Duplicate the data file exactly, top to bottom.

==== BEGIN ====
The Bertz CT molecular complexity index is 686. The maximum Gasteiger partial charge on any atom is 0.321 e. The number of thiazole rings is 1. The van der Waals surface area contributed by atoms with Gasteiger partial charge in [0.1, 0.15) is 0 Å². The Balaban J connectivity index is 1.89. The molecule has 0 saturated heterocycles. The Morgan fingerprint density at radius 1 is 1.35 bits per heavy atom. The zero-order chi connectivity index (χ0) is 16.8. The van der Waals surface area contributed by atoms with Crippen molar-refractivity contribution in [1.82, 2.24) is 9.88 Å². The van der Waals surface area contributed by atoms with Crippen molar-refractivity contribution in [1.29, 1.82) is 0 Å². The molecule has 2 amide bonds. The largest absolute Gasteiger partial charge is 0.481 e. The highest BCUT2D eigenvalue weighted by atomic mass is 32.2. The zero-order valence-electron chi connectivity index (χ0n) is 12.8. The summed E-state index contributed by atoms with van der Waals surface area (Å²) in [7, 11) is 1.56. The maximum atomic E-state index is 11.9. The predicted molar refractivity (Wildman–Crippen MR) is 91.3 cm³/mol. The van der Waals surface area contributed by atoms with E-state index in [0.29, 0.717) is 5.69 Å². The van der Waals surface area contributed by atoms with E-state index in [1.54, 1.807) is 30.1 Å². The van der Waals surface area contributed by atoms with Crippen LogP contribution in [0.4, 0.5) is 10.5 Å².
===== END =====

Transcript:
The Bertz CT molecular complexity index is 686. The maximum Gasteiger partial charge on any atom is 0.321 e. The number of thiazole rings is 1. The van der Waals surface area contributed by atoms with Gasteiger partial charge in [0.1, 0.15) is 0 Å². The Balaban J connectivity index is 1.89. The molecule has 0 saturated heterocycles. The Morgan fingerprint density at radius 1 is 1.35 bits per heavy atom. The zero-order chi connectivity index (χ0) is 16.8. The van der Waals surface area contributed by atoms with Crippen molar-refractivity contribution in [1.82, 2.24) is 9.88 Å². The van der Waals surface area contributed by atoms with Crippen molar-refractivity contribution in [1.29, 1.82) is 0 Å². The molecule has 2 amide bonds. The largest absolute Gasteiger partial charge is 0.481 e. The highest BCUT2D eigenvalue weighted by atomic mass is 32.2. The zero-order valence-electron chi connectivity index (χ0n) is 12.8. The summed E-state index contributed by atoms with van der Waals surface area (Å²) in [7, 11) is 1.56. The maximum atomic E-state index is 11.9. The predicted molar refractivity (Wildman–Crippen MR) is 91.3 cm³/mol. The van der Waals surface area contributed by atoms with E-state index in [0.29, 0.717) is 5.69 Å². The van der Waals surface area contributed by atoms with E-state index in [1.54, 1.807) is 30.1 Å². The van der Waals surface area contributed by atoms with Crippen LogP contribution in [0.4, 0.5) is 10.5 Å².